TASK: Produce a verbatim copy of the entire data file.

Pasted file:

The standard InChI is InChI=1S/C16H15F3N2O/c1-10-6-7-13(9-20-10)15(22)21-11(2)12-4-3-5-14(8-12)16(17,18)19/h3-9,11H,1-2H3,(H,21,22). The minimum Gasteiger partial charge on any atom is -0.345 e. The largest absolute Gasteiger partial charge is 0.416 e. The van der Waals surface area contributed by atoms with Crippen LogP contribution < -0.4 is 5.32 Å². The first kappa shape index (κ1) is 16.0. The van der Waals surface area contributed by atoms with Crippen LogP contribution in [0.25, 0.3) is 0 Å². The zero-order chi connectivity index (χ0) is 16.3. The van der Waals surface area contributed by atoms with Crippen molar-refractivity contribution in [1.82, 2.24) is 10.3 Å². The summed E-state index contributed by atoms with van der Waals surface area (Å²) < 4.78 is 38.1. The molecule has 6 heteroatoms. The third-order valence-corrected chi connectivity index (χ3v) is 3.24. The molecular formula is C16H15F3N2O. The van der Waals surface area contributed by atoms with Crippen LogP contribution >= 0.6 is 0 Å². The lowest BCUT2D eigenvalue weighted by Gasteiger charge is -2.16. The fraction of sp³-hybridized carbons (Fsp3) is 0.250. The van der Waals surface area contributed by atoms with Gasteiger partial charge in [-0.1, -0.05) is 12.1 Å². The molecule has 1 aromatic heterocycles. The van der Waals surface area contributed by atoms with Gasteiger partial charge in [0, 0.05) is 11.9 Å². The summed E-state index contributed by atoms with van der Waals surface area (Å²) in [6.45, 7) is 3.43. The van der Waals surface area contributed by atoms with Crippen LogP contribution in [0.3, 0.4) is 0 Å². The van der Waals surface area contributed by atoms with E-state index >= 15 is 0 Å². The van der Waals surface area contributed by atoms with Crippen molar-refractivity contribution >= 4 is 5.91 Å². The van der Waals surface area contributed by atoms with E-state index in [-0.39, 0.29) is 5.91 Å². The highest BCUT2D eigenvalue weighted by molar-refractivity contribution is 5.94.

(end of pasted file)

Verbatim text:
The standard InChI is InChI=1S/C16H15F3N2O/c1-10-6-7-13(9-20-10)15(22)21-11(2)12-4-3-5-14(8-12)16(17,18)19/h3-9,11H,1-2H3,(H,21,22). The minimum Gasteiger partial charge on any atom is -0.345 e. The largest absolute Gasteiger partial charge is 0.416 e. The van der Waals surface area contributed by atoms with Crippen LogP contribution < -0.4 is 5.32 Å². The first kappa shape index (κ1) is 16.0. The van der Waals surface area contributed by atoms with Crippen LogP contribution in [0.25, 0.3) is 0 Å². The zero-order chi connectivity index (χ0) is 16.3. The van der Waals surface area contributed by atoms with Crippen molar-refractivity contribution in [1.82, 2.24) is 10.3 Å². The summed E-state index contributed by atoms with van der Waals surface area (Å²) < 4.78 is 38.1. The molecule has 6 heteroatoms. The third-order valence-corrected chi connectivity index (χ3v) is 3.24. The molecular formula is C16H15F3N2O. The van der Waals surface area contributed by atoms with Crippen LogP contribution >= 0.6 is 0 Å². The lowest BCUT2D eigenvalue weighted by Gasteiger charge is -2.16. The fraction of sp³-hybridized carbons (Fsp3) is 0.250. The van der Waals surface area contributed by atoms with Gasteiger partial charge in [-0.1, -0.05) is 12.1 Å². The molecule has 1 aromatic heterocycles. The van der Waals surface area contributed by atoms with Gasteiger partial charge in [0, 0.05) is 11.9 Å². The summed E-state index contributed by atoms with van der Waals surface area (Å²) in [6.45, 7) is 3.43. The van der Waals surface area contributed by atoms with Crippen LogP contribution in [0.3, 0.4) is 0 Å². The van der Waals surface area contributed by atoms with E-state index >= 15 is 0 Å². The van der Waals surface area contributed by atoms with Crippen molar-refractivity contribution >= 4 is 5.91 Å². The van der Waals surface area contributed by atoms with E-state index in [-0.39, 0.29) is 5.91 Å². The highest BCUT2D eigenvalue weighted by molar-refractivity contribution is 5.94.